TopHeader

Adopting My Mom’s Older Dog

In my house we are the parents to two dogs (Henrietta and Spenser) and four cats (Parker, Jessie, Clyde
6a0120a678c547970b019b00300b68970d-200wi and Lucy) and a baby bearded dragon (Alice Cooper). Do we/did we need another pet? I'd have to say, "no, not really." But when, within the space of two weeks my almost-80-year-old mother broke two ribs then followed that up two days later by falling and fracturing her shoulder, the question was, "Who's going to take care of Chico." Chico is my mom's almost 13-year-old Chihuahua, half blind, mostly deaf, never-overly-friendly to strangers pet. With the fact that my mom was going to be in the hospital for an extended period of time, it was a question that needed to be answered. 

Prior to my arriving at the hospital it was determined that one sibling couldn't take him because his Mastiff prefers to be the only dog in the house, another sibling just didn't have any desire to take him. What were the choices? Put him in a no-kill shelter? What are the chances of a dog his age and his attitude, and health issues getting adopted? None, I'm thinking. Putting him to sleep because our mom might be laid up for a while and be unable to walk him? Could that ever be a choice? 

It was decided that Chico would come live with us.

A bit of Chico trivia: He was my dad's dog and never really cared for anyone else in the family. When my dad passed away earlier this year, Chico eventually bonded with my mother. He has been through a lot in this past year — losing "his" dad and then "his" mom; and now he is moved into our home aka zoo, confused, scared and probably wondering where "his" family went. Chico is also accustomed to living with rather quiet adults and having no other pets in the house — this is a major adjustment.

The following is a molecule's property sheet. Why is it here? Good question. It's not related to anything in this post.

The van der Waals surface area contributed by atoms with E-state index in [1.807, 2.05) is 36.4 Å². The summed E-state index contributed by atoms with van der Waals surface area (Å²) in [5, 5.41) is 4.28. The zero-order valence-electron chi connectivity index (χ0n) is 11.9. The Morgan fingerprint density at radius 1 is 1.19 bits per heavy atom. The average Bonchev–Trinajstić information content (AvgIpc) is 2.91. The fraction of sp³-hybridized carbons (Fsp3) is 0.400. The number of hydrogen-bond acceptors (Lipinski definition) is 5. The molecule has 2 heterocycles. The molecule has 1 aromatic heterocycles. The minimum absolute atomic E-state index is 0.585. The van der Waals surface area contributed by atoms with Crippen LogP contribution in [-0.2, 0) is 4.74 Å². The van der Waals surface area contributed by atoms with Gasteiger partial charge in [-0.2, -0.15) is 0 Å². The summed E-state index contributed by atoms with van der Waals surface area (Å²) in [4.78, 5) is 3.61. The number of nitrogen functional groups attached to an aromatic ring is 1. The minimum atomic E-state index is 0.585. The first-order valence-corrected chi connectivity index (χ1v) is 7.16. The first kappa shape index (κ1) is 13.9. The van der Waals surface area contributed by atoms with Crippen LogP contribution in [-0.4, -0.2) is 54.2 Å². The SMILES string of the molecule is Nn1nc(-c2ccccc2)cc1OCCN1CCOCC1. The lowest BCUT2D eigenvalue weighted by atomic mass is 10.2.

All of this got me thinking: What arrangements do you, or your family, have in place for caring for a family pet if the owner no longer can? Is taking him or her to the pound an option? Would you have him put to sleep because he's an inconvenience? I know from my own experience, facing breast cancer surgery, I made certain that my family would commit to keeping Henrietta if something happened to me during surgery. I needed to know she would be cared for by people who understood her quirks and her need to be the queen of the castle. 

What can you do — today — to make certain your pets or the pets of family members are cared for in the event of a life-changing emergency? Here are my tips: 

  • Have a family meeting. Since I am dealing with an aging parent my siblings and I probably should have talked with my mom beforehand to talk about arrangements for Chico. 
  • Make certain all family members know which veterinarian the animal usually goes to and has access to the vet records. 
  • Does the pet need certain types of food? Does he eat at a specific time of day? 
  • Does the pet have any medical issues or the need for injections or medications? If you're going to take him into your home you need to be prepared for the care involved. 
  • What are the pet's exercise needs? If you're accustomed to caring for a poodle and are all of a sudden faced with caring for a Lab are you up to the different challenges it may bring? 
  • If you're going to be the family member charged with taking on the responsibility of this new pet, why not do a few trial run weekends and bring her to your house. That way, your pets can meet her and if something happens and the new pet comes to live with you it won't be a completely unfamiliar environment. 

6a0120a678c547970b019b002fb299970b-320wiBottom line: A pet is a lifelong commitment, not one to be brushed off once a family medical emergency arises. Do I have a "relationship" with Chico? Not really. He liked being with "his" humans and we were not those humans. Do I feel that this poor dog has been through enough loss and changes this past year and that he deserves to be cared for until my mother can care for him again? You bet I do. Do I know that my mother can rest easy and recuperate knowing we are caring for Chico just as she would? Again, you bet I do. Do I think that my mom's recovery may have been hindered if she'd had to cope with the idea of having lost her dog — her last connection to my dad — because of her injury? Yes. 

Please, don't wait. Talk to your family today and make arrangements for your pets in case something happens to you or to an aging parent. Making decisions while in crisis mode is not the way to operate. 

 

Leave a Reply